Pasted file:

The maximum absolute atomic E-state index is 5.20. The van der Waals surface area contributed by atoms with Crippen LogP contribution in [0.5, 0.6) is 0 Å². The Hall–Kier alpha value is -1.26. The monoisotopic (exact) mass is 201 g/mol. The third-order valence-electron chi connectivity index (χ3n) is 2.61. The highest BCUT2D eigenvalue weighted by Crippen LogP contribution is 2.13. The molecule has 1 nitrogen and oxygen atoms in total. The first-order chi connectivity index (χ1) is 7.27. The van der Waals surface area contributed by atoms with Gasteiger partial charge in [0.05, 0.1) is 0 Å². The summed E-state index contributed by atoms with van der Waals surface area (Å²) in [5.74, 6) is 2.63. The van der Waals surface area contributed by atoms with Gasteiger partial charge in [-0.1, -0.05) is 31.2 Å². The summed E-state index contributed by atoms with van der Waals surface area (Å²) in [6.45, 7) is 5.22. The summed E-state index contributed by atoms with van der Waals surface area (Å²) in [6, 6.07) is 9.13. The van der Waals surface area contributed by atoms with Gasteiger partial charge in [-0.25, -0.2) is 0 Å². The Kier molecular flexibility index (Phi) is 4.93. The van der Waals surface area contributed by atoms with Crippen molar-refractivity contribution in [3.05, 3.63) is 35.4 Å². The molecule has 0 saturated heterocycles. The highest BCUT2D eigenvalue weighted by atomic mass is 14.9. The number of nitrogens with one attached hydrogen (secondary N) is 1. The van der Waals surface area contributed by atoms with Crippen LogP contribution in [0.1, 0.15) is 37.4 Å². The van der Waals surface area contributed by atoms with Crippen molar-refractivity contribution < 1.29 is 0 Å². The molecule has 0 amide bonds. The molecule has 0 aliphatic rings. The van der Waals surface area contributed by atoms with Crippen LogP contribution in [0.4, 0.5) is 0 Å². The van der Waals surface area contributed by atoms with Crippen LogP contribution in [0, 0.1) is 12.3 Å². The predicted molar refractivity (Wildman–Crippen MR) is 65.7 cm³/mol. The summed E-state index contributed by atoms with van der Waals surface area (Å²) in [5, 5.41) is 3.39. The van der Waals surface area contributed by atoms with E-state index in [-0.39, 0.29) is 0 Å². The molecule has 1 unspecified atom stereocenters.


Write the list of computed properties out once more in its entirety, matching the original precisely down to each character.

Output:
The maximum absolute atomic E-state index is 5.20. The van der Waals surface area contributed by atoms with Crippen LogP contribution in [0.5, 0.6) is 0 Å². The Hall–Kier alpha value is -1.26. The monoisotopic (exact) mass is 201 g/mol. The third-order valence-electron chi connectivity index (χ3n) is 2.61. The highest BCUT2D eigenvalue weighted by Crippen LogP contribution is 2.13. The molecule has 1 nitrogen and oxygen atoms in total. The first-order chi connectivity index (χ1) is 7.27. The van der Waals surface area contributed by atoms with Gasteiger partial charge in [0.05, 0.1) is 0 Å². The summed E-state index contributed by atoms with van der Waals surface area (Å²) in [5.74, 6) is 2.63. The van der Waals surface area contributed by atoms with Gasteiger partial charge in [-0.1, -0.05) is 31.2 Å². The summed E-state index contributed by atoms with van der Waals surface area (Å²) in [6.45, 7) is 5.22. The summed E-state index contributed by atoms with van der Waals surface area (Å²) in [6, 6.07) is 9.13. The van der Waals surface area contributed by atoms with Gasteiger partial charge in [-0.25, -0.2) is 0 Å². The Kier molecular flexibility index (Phi) is 4.93. The van der Waals surface area contributed by atoms with Crippen molar-refractivity contribution in [3.05, 3.63) is 35.4 Å². The molecule has 0 saturated heterocycles. The highest BCUT2D eigenvalue weighted by atomic mass is 14.9. The number of nitrogens with one attached hydrogen (secondary N) is 1. The van der Waals surface area contributed by atoms with Crippen LogP contribution in [0.1, 0.15) is 37.4 Å². The van der Waals surface area contributed by atoms with Crippen molar-refractivity contribution < 1.29 is 0 Å². The molecule has 0 amide bonds. The molecule has 0 aliphatic rings. The van der Waals surface area contributed by atoms with Crippen LogP contribution in [0.4, 0.5) is 0 Å². The van der Waals surface area contributed by atoms with Crippen LogP contribution in [0, 0.1) is 12.3 Å². The predicted molar refractivity (Wildman–Crippen MR) is 65.7 cm³/mol. The summed E-state index contributed by atoms with van der Waals surface area (Å²) in [5, 5.41) is 3.39. The van der Waals surface area contributed by atoms with E-state index in [-0.39, 0.29) is 0 Å². The molecule has 1 unspecified atom stereocenters.